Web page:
Preferably panels are provided which fix to the upper surface, in use, of one or more modules and wherein successive panels interlock in a manner which provides additional rigidity to a deck formed from modules and panels. The use of interlocking panels in this way allows loads applied to an individual panel to be spread over a larger number of modules than would be the case if the load was applied directly to the modules. Thus the bridging system incorporating modules used in combination with panels provides improved buoyancy as compared to the system wherein the panels are not used.

In any aspect of the invention there is provided a module suitable for building a modular bridging system in accordance with any preceding claim and shaped such that when not in use it can interengage with one or more identical such modules to form a nested stack. The nesting of modules in this way reduces the volume of space occupied by the modules during storage.

In any aspect of the invention there is provided a peg suitable for building a modular bridging system characterised by the feature that the peg is generally I-shaped in cross-section. The I-shape of the pegs allows limited movement of adjacent modules in a vertical direction whilst preventing horizontal movement between adjacent modules.

Included within the scope of the invention is a modular bridging system as described herein with reference to and/or as illustrated by any appropriate combination of the accompanying drawings.

BRIEF DESCRIPTION OF THE DRAWINGS

FIG. 1 is a schematic perspective view of the upper face, in use, of a module according to the present invention.

FIG. 2 is a schematic perspective view of the lower face, in use, of a module according to the present invention

FIG. 3 is a schematic plan view of the upper face, in use, of a module according to the present invention.

FIG. 3A is a schematic plan view of the lower face, in use, of a module according to the present invention.

FIG. 4A is a schematic perspective view of two plates 4 and their associated poles used to form an assembly of stacked modules.

FIG. 4B is a schematic representation of an assembly formed from plates and associated poles and modules.

FIG. 5 is a schematic side view of a module according to the present invention.

FIG. 6A is a schematic side view of a peg according to the present invention.

FIG. 6B is a schematic front view of a peg according to the present invention.

FIG. 6C is a schematic plan view of the upper surface, in use, of a peg according to the present invention.

FIG. 6D is a schematic perspective view of a peg according to the present invention.

FIG. 7 is a schematic perspective view of a module with a section which is tapered in shape according to the present invention.

FIG. 7A is a schematic plan view of a module with a section which is tapered in shape according to the present invention.

FIG. 8 is a schematic perspective view of a reinforcing strut suitable for use with modules according to the present invention.

FIG. 9a is a schematic view of a module which can be nested and which also incorporates an elastomeric diaphragm.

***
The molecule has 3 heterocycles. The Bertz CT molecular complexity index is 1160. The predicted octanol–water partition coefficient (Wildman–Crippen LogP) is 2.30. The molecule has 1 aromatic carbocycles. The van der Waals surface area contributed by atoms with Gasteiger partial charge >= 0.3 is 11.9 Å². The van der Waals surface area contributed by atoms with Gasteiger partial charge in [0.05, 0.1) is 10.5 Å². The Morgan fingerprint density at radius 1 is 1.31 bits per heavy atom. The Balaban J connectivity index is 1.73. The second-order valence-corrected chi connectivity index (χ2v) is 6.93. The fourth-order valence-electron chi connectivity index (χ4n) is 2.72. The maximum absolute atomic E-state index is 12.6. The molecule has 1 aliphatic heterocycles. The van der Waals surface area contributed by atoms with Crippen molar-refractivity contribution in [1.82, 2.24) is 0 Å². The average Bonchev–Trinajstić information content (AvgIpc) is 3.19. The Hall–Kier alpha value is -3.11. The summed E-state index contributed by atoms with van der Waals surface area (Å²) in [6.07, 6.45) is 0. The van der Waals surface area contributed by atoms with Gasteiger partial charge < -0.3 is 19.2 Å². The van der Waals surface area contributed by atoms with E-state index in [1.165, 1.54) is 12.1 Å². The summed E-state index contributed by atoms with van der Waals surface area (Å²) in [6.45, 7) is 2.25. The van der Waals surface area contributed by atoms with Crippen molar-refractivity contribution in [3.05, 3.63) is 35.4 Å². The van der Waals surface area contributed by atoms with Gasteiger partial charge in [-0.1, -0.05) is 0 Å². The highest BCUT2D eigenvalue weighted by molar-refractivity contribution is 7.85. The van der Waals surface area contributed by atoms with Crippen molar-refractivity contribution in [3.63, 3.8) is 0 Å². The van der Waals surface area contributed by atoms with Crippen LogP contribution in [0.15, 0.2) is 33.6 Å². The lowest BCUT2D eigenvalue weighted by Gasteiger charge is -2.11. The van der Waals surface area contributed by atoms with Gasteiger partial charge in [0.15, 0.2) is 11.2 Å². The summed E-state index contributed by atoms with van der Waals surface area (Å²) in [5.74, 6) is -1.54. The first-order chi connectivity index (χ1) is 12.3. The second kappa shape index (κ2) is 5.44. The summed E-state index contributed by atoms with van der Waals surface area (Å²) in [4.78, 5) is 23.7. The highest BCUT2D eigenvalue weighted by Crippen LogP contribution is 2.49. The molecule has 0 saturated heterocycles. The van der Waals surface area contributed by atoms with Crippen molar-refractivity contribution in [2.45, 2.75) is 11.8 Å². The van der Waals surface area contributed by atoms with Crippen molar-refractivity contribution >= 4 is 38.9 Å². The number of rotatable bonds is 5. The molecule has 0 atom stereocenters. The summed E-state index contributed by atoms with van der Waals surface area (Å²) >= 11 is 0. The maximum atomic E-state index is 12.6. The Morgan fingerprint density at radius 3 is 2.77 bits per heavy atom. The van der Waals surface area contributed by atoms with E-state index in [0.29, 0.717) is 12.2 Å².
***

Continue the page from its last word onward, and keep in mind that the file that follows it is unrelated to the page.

FIG. 9 is a schematic side view showing a stack of nested modules.

FIG. 10 is a schematic perspective view of an alternative embodiment of a module

FIG. 11 is a schematic plan view of a deck assembled using modules according to the present invention.

FIG. 12 is a schematic perspective view of a panel suitable for fixing to a deck formed according to the present invention.

FIG. 13 is a schematic plan view showing part of a deck formed according to the present invention wherein panels are shown which are attached or in the process of being attached to the deck.

DESCRIPTION OF THE PREFERRED EMBODIMENT

Referring initially to FIG. 1, there is shown module 10 suitable for the construction of a modular bridging system, the module being manufactured principally from a plastics material, such as polyethylene, by a rotational moulding operation. The walls of the module 10 are thin in relation to their overall size such that the modules are hollow and filled with air such that they are buoyant when immersed in water. The modules are also sealed to prevent the entry of water into their interior.

Referring to FIGS. 3 and 3A, it can be seen that the module further comprises four receiving portions 31 into which I-shaped shaped pegs, described later, can be inserted.

The module also incorporates four orifices (elongate circular channels) 32 which extend from the upper face 12 of the module to the lower face 15 of the module. The walls of the orifices 32A may act as stiffeners when the modules are produced solely from rigid plastic material to improve the overall strength of the modules, such that they can stand greater loads.

Referring to FIG. 4B, poles may be inserted through the orifices 32 of a stack of inter-engaged modules 43 and two plates 41 attached to the ends of the poles, by known means, to maintain the inter-engagement of the modules by formation of an assembly of modules, thus facilitating the storage and transport of the modules. The plates 41 and associated poles 42 may be more clearly seen on FIG. 4A.

The orifices 32 may also be used as attachment points for the attachment of posts for signs, railings and the like.

The module has a pattern on its upper face 12, see FIG. 1, and a corresponding pattern 14 on the lower surface 15 which can be seen more clearly in FIG. 2.